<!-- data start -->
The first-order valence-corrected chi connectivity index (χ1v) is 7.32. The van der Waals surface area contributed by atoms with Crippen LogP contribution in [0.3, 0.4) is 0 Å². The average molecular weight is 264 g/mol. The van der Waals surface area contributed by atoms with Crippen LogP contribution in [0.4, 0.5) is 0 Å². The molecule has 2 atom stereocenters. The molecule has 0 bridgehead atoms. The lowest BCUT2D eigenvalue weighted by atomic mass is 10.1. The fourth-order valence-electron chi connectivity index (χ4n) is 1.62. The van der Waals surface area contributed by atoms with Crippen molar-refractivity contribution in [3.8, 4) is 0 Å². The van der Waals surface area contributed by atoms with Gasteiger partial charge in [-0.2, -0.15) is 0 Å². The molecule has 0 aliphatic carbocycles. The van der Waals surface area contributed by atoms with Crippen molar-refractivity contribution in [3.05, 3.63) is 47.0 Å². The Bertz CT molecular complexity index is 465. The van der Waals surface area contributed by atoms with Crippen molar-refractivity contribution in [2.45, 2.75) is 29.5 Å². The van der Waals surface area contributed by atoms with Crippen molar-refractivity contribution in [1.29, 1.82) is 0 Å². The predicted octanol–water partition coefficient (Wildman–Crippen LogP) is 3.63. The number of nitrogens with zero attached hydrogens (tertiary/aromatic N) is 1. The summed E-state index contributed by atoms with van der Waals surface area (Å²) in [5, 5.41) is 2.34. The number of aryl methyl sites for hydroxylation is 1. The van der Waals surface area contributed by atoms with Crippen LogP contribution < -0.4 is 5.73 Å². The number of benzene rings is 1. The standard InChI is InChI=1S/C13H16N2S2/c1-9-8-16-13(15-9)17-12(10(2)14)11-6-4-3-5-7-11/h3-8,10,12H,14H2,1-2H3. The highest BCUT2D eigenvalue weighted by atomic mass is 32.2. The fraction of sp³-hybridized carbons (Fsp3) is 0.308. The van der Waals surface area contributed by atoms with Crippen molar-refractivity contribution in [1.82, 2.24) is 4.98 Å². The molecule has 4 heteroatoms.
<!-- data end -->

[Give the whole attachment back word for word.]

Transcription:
The first-order valence-corrected chi connectivity index (χ1v) is 7.32. The van der Waals surface area contributed by atoms with Crippen LogP contribution in [0.3, 0.4) is 0 Å². The average molecular weight is 264 g/mol. The van der Waals surface area contributed by atoms with Crippen LogP contribution in [0.4, 0.5) is 0 Å². The molecule has 2 atom stereocenters. The molecule has 0 bridgehead atoms. The lowest BCUT2D eigenvalue weighted by atomic mass is 10.1. The fourth-order valence-electron chi connectivity index (χ4n) is 1.62. The van der Waals surface area contributed by atoms with Crippen molar-refractivity contribution in [3.8, 4) is 0 Å². The van der Waals surface area contributed by atoms with Gasteiger partial charge in [-0.2, -0.15) is 0 Å². The molecule has 0 aliphatic carbocycles. The van der Waals surface area contributed by atoms with Crippen molar-refractivity contribution in [3.05, 3.63) is 47.0 Å². The Bertz CT molecular complexity index is 465. The van der Waals surface area contributed by atoms with Crippen molar-refractivity contribution in [2.45, 2.75) is 29.5 Å². The van der Waals surface area contributed by atoms with Crippen molar-refractivity contribution in [1.29, 1.82) is 0 Å². The predicted octanol–water partition coefficient (Wildman–Crippen LogP) is 3.63. The number of nitrogens with zero attached hydrogens (tertiary/aromatic N) is 1. The summed E-state index contributed by atoms with van der Waals surface area (Å²) in [5, 5.41) is 2.34. The number of aryl methyl sites for hydroxylation is 1. The van der Waals surface area contributed by atoms with Crippen LogP contribution < -0.4 is 5.73 Å². The number of benzene rings is 1. The standard InChI is InChI=1S/C13H16N2S2/c1-9-8-16-13(15-9)17-12(10(2)14)11-6-4-3-5-7-11/h3-8,10,12H,14H2,1-2H3. The highest BCUT2D eigenvalue weighted by atomic mass is 32.2. The fraction of sp³-hybridized carbons (Fsp3) is 0.308. The van der Waals surface area contributed by atoms with Crippen molar-refractivity contribution in [1.82, 2.24) is 4.98 Å². The molecule has 4 heteroatoms.